Breaking Down The 11 Most Effective Catchphrases Chanted By Marchers Over The Last Few Months Of Protests In And Around Dallas.

For 68 days now, Dallasites have continuously taken to the streets to protest police brutality (and other societal ills), with seemingly each day bringing with it a new chant.

That’s purposeful, for sure. So, too, is the process of weeding out the bad chants in favor of the most effective ones.

Don’t sell this aspect of activism short! Few people realize just how important good chant selection is to the demonstration process. It’s not just that these efforts have to clearly spout your intended message; they also have to slap — because, if they don’t, they just won’t catch on.

That’s something we’ve learned firsthand in covering as many of these protests as possible here in the Triple D over the course of the summer.

Here, we’ll dive into the 11 most effective chants we’ve heard throughout our coverage efforts. Why 11? Well, we’ve explained that before.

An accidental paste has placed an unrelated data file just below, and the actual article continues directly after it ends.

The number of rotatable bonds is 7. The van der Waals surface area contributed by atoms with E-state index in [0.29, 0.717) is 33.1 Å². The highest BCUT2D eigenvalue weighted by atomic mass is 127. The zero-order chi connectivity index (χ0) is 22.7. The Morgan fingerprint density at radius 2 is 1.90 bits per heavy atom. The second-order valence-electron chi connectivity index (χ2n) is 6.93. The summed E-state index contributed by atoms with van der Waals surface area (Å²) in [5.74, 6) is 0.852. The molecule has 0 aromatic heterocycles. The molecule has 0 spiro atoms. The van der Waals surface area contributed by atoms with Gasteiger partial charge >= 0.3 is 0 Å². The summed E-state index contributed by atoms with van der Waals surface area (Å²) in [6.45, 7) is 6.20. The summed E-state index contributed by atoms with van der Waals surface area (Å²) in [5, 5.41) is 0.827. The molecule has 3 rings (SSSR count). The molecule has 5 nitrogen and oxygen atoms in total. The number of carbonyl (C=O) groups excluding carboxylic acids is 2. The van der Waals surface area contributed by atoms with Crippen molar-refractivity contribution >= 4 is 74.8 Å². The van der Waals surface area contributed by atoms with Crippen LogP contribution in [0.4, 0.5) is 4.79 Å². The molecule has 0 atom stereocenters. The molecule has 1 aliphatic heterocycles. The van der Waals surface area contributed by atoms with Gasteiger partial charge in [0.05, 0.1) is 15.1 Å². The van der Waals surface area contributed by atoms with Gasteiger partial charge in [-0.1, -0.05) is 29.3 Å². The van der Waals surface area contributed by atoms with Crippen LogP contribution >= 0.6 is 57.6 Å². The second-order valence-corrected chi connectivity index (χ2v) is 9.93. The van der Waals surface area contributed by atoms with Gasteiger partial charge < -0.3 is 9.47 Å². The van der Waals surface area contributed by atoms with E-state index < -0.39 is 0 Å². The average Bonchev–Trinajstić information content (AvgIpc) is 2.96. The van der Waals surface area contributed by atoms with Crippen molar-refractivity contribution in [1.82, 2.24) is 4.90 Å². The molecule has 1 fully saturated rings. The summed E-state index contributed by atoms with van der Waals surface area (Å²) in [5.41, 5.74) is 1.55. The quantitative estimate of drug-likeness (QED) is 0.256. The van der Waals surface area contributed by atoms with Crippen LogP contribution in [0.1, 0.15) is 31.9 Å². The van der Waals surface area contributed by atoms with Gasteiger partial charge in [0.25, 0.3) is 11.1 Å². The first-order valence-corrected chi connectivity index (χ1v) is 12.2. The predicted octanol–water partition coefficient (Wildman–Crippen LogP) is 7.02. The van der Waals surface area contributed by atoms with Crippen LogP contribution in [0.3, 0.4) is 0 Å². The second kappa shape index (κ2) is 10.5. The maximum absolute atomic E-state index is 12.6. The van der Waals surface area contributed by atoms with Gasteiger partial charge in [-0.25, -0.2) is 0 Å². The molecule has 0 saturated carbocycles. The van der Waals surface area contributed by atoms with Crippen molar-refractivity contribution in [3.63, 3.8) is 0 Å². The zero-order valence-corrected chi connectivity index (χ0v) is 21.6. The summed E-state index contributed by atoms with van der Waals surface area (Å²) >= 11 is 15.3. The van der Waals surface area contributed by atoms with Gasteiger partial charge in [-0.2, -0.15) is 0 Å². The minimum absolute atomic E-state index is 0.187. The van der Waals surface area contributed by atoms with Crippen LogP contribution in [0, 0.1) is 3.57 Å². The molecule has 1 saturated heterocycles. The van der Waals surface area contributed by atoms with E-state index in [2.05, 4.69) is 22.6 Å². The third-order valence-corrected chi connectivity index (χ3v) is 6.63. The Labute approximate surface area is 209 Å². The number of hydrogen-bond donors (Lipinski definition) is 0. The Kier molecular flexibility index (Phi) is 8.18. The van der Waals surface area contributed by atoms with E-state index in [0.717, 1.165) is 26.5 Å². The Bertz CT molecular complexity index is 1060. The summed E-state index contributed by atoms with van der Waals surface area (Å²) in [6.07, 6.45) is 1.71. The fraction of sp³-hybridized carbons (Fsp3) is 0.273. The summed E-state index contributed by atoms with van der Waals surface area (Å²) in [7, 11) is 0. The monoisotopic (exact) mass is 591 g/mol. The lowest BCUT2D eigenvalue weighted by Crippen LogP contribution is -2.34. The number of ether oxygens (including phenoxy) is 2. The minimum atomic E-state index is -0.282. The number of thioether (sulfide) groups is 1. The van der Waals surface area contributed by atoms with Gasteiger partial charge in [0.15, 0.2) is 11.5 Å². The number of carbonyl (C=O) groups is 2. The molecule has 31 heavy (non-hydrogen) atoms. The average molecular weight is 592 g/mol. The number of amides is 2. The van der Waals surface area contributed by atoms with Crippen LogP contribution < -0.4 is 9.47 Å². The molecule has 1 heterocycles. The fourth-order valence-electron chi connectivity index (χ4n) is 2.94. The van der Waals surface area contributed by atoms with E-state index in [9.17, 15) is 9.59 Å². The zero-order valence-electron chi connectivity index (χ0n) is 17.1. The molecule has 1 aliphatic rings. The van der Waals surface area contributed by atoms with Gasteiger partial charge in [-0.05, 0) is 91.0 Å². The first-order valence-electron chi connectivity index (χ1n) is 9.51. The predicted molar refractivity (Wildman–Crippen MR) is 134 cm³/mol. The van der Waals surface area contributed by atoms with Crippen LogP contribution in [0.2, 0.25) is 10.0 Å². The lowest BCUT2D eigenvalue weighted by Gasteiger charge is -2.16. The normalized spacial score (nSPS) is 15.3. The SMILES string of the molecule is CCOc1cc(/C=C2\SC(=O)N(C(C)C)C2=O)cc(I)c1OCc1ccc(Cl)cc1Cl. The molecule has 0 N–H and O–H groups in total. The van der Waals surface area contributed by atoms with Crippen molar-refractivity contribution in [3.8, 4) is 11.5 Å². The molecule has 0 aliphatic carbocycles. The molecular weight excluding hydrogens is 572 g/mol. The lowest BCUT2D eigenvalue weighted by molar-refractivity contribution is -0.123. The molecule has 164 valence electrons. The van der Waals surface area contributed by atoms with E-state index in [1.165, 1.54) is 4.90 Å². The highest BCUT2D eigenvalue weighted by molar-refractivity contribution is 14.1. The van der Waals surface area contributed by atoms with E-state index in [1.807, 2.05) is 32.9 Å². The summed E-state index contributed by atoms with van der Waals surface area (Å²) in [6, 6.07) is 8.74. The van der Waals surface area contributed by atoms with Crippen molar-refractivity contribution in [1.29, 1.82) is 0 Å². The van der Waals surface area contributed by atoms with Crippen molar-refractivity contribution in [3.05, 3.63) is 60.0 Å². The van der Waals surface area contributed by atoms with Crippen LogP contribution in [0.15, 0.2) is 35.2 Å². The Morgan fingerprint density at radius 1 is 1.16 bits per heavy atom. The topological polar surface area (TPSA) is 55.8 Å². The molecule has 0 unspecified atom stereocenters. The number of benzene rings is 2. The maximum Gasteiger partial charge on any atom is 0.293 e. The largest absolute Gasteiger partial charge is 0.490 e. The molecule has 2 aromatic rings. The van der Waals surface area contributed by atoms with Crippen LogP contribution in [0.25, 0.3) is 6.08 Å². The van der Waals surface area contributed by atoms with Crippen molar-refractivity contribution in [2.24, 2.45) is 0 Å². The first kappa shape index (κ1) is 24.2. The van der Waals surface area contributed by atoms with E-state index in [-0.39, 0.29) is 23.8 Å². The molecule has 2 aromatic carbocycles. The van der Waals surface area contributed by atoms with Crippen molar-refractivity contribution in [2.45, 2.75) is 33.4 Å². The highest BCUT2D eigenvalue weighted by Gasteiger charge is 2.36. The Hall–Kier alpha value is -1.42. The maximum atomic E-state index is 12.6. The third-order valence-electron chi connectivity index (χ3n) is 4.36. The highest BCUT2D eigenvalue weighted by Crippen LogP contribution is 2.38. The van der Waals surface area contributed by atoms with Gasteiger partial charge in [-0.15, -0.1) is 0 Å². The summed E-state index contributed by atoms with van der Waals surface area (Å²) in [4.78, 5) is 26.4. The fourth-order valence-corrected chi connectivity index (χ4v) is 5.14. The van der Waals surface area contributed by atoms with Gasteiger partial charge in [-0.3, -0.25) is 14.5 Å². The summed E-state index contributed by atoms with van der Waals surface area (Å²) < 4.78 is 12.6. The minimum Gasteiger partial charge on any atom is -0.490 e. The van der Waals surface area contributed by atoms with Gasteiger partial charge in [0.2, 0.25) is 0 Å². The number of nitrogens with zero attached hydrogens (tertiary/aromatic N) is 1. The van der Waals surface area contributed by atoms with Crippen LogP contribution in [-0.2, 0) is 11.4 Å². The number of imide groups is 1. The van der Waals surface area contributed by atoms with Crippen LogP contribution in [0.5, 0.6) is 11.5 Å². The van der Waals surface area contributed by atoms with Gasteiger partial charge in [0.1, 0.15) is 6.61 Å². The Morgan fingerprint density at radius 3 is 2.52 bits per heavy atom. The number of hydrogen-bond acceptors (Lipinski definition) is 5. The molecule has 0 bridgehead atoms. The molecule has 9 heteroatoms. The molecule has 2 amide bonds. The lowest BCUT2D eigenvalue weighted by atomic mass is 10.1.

“Say his name! George Floyd! Say her name! Breonna Taylor!”

It’s long been commonplace at this point for protests to highlight the victims of police brutality in their chants, specifically through the use of the “say his/her name” model. Always visceral and somber remembrances, these sayings directly remember the prominent victims of the root issue that’s being called out. Sometimes, though, this format can prove overwhelming, as evidenced by this chant’s close cousins, “Say their names! Which ones?” and “How many? Too many!”, which are both build around the notion that the number of victims has become so voluminous that it’s impossible to remember each and every name associated with these tragedies.